System requirements: OS: Windows 98/2000/ME/XP CPU: 800 MHz RAM: 256 MB HDD: 2 GB Video: 32 MB AGP DirectX 9 Compatible NVIDIA GeForce or ATI Radeon Sound: DirectX 9 compatible sound card Age: Teen

War of the Ring is a strategy game based on the highly popular Lord of the Rings books by J. R. R. Tolkien. Unlike other Lord of the Rings games based on the new movies, War of the Ring was made by Vivendi Universal, which has rights to the book. In this game, you play two campaigns, one as good, one as evil. War of the Ring provides you with beautiful graphics and environments, as well as nice music to accompany the gameplay. However, the game doesn?t differ very much from other strategy games. But we?ll weigh out the pros and cons of this game and see if its standard strategy game feel is redeemed by its other qualities.


War of the Ring was a very enjoyable gaming experience for me. The game offers a decent amount of units, each one specializing in a certain tactic. You can use fast Warg Riders for a hit-and-run attack on an enemy base, or use invisible Elven Archers for an ambush. Another variable that will come into your battle plan is the Weapon Wheel. Piercing is good versus blunt, blunt is good versus cutting, cutting is good versus piercing, and hero weapons are good against all. Certain abilities will come in handy in battle as well. My personal favorite is the spiders? ability to paralyze with every attack. As mentioned, certain units can become invisible to. You?ll have to counter these units with detectors. A well-rounded army, along with a few special strategies, is the best army in War of the Ring.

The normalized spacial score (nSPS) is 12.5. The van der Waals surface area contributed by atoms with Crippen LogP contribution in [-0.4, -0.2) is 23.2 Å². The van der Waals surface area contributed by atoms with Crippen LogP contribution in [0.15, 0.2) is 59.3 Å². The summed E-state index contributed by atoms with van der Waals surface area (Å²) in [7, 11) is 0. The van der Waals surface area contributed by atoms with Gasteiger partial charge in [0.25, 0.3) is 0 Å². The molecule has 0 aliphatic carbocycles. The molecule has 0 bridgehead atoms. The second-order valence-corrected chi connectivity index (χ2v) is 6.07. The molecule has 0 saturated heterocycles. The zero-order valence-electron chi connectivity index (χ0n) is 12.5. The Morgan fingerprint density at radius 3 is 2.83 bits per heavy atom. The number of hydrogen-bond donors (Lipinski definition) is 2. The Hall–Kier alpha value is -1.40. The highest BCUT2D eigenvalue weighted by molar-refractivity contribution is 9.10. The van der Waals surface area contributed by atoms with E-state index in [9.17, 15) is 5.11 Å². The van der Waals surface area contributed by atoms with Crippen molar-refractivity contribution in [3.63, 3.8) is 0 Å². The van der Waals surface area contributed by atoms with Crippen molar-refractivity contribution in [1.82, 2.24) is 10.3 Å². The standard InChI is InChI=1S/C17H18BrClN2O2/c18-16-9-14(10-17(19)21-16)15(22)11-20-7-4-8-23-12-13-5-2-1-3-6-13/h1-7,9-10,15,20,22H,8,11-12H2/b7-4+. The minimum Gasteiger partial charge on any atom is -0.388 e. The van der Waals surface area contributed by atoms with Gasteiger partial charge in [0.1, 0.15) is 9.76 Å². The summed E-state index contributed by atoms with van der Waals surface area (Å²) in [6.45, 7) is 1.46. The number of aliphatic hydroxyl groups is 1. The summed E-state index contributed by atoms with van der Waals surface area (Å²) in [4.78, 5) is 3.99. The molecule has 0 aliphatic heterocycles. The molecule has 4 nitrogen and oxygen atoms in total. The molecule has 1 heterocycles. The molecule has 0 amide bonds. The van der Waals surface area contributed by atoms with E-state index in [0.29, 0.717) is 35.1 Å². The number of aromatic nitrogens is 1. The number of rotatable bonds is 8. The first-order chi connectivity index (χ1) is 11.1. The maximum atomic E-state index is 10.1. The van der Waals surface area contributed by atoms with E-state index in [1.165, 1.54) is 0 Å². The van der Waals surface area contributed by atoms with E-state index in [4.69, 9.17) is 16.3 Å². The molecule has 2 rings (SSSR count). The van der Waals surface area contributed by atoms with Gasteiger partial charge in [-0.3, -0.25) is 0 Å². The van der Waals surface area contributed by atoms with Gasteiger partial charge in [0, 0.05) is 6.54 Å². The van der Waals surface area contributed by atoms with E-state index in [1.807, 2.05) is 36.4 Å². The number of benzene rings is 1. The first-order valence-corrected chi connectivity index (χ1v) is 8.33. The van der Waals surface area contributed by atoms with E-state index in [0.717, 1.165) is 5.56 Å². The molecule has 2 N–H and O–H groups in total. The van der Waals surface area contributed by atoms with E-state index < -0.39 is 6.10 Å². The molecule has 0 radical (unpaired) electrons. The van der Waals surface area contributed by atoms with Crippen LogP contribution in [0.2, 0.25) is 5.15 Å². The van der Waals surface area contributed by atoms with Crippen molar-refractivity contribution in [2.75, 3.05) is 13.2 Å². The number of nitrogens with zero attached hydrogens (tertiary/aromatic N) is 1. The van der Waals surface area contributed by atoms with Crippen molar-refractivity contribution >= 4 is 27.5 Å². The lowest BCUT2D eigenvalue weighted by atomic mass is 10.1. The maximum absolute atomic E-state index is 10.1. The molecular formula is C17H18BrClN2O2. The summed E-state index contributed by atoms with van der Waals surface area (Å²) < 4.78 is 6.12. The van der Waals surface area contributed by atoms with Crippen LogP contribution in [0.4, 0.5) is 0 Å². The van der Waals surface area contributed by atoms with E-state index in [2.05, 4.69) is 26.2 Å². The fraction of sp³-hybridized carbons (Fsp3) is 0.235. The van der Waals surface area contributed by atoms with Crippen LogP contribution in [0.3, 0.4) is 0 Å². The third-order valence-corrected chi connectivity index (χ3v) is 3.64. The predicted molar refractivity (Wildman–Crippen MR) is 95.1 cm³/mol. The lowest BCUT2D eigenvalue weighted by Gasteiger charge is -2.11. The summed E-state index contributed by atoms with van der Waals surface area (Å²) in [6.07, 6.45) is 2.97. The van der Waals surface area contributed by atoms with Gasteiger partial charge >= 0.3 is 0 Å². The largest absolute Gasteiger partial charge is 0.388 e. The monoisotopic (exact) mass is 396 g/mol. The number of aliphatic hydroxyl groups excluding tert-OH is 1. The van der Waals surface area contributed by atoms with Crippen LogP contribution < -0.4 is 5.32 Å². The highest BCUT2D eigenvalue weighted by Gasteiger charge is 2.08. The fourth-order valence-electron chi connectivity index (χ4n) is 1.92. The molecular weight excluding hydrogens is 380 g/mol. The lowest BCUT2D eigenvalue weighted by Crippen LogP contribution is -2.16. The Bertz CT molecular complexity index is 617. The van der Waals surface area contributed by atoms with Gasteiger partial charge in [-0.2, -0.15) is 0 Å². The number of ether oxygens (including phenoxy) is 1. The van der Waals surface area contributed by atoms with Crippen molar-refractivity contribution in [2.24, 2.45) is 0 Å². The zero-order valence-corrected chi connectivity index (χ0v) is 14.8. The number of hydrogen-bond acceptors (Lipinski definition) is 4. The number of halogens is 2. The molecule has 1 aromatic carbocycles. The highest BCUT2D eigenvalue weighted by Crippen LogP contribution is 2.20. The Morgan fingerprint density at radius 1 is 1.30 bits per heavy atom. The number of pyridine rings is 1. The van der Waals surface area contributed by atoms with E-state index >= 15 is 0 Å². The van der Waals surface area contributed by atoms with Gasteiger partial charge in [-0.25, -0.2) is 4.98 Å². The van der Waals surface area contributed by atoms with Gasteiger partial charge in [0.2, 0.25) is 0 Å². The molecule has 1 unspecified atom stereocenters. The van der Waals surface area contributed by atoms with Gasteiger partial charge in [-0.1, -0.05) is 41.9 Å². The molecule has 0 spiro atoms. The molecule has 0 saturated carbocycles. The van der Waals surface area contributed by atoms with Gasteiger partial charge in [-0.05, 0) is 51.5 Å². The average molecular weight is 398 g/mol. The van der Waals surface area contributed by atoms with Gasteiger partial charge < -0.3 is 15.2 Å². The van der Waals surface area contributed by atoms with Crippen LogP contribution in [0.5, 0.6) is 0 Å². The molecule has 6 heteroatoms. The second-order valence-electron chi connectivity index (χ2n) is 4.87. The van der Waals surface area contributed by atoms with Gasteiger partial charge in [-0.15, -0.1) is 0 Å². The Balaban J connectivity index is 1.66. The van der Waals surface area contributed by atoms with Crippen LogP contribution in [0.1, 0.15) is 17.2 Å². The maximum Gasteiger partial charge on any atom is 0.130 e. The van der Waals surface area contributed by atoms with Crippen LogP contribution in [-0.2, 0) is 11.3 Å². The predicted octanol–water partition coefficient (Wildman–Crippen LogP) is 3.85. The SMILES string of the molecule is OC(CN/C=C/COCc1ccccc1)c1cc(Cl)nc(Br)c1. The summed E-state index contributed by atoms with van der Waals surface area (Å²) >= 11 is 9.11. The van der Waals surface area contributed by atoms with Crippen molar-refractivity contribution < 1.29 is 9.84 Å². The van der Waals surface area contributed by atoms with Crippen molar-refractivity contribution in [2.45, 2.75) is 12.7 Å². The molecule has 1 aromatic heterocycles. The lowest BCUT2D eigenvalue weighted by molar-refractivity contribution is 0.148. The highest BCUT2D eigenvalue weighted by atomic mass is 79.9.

One thing about War of the Ring I found was that numbers aren?t as important as good units and planning. The population cap seems to fill up pretty fast, and I often find myself planning out my whole army ahead of time to fit in the limit. If you build a bunch of Gondorian swordsman, and only that, you?ll have some trouble. If you build too many powerful, high population-consuming units, you?ll run low on people. The population cap is one of my bigger complaints about the game, but it isn?t that much of a problem. An interesting feature in War of the Ring is ?Fate?. Fate is acquired by battling. Every time your units battle with the enemy, you?ll get little bits of fate which eventually add up into Fate Points.